An Investment Analyst's Take on the Med-Tech Sector

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Le prendre d'un analyste d'investissement le secteur de Med-Technologie

par Lynn Shapiro, Writer | February 04, 2009
Economic realities hit
the medical sector
NextWave, a stock research boutique in Boca Raton, FL, (www.nextwaveresearch.com) put out a press release last week advising investors that the winning medical device companies in today's recessionary market will likely be those firms selling low-tech items that are in constant demand like syringes, stents, catheters, diagnostics; and/or devices that are so novel they outshine the competition.

(See our prior coverage at https://www.dotmed.com/news/story/7941.)

DOTmed News checked in with the company's analyst, John Putnam, this week to see which types of companies he thought would outpace their peers in the small to medium med-tech sector. Before giving us his picks, Putnam gave us this background: The Dow Jones Medical Devices Index dropped 37 percent last year, barely outpacing the Dow Jones Industrials, which dropped 39 percent for the year.

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"Usually, the medical device sector is more recession-proof but not this time," Putnam says.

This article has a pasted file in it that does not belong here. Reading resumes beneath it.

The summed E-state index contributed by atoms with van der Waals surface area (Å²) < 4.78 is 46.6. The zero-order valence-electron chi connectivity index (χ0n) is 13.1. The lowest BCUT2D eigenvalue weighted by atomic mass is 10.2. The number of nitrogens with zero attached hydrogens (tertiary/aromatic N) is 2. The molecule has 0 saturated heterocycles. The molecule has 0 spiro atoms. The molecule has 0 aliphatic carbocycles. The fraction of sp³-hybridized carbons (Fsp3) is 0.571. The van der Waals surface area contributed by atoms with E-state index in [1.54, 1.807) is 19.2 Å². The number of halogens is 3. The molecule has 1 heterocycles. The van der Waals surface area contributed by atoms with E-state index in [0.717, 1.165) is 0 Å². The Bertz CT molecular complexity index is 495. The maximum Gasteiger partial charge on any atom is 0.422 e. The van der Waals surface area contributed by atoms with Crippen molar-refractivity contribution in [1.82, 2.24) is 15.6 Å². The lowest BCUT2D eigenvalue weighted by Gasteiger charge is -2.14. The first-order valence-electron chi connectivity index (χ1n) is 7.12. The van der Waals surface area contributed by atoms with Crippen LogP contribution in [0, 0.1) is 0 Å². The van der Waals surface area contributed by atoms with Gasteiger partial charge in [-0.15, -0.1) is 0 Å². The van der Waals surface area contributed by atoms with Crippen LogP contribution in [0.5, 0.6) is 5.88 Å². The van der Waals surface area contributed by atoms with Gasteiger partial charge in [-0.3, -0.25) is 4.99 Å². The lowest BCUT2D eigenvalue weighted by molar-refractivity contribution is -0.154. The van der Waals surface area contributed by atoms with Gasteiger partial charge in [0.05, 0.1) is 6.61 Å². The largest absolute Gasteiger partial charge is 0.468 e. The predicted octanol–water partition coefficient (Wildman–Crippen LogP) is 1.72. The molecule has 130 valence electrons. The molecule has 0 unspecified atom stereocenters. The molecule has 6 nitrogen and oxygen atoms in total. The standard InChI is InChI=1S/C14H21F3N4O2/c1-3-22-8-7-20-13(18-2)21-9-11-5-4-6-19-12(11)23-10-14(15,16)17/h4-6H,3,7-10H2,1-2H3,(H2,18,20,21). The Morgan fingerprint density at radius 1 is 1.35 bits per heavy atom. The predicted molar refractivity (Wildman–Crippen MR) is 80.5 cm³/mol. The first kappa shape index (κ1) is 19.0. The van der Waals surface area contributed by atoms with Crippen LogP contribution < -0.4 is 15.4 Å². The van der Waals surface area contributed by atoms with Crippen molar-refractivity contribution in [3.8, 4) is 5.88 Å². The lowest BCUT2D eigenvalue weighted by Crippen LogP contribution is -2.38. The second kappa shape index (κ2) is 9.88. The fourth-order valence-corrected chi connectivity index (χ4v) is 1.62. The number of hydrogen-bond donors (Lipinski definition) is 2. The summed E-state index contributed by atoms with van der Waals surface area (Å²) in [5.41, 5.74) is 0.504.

This cutthroat market hurts subsidiaries like J&J's Mentor Corp., which makes breast implants and other aesthetic products, Putnam says, reminding us that J&J bought Mentor in December, so it is no longer up for grabs. Mentor also has a Botox-like product, called PurTox, now in clinical trials, which is eventually expected to compete with Botox-maker Allergan.

J&J, with its huge cash-flow and diversification, can digest the buyout and wait for a market upturn to sell these products, Putnam says.

But this is a lesson of sorts, he says, since companies that cater to elective surgery, especially cosmetic surgery, are out of favor right now, because people "will defer every medical procedure they can," Putnam says.

Also out of favor is novel start-up Intuitive Surgical (Sunnyvale, CA), which makes the Da Vinci Surgical System. The robot "makes good surgeons into great surgeons by making the precise movements" surgeons need for excellent outcomes, Putnam says. Still, at about $1 million for a single robot, the equipment is too pricey for all but the "toniest" hospitals in the U.S. to afford, he says. As a result, Intuitive's stock has slid from $331.13 in July, to $100 today, Putnam tells DOTmed.

Weathering the Storm

In the stent arena, he says Abbott's Xience drug-coated stent, cleared in June, is superior to its competitors', including J&J's Cypher as well as Medtronic's and Boston Scientific's stents.

"The clinical data on Abbott's stent is better and it's a superior product," Putman says. "In this crowded market for stents, you need a novel product like the one Abbott has."

Putnam also likes NuVasive (San Diego), a cutting-edge start-up in minimally invasive spinal surgery. He says spinal surgery is something that can't be deferred if you need it. "If you've gone through drug treatment and that doesn't work, eventually you'll end up in surgery and it's not something you can put off." NuVasive's leading technology in minimally-invasive surgery should make it a winner in a market where surgery is all but mandatory, he says.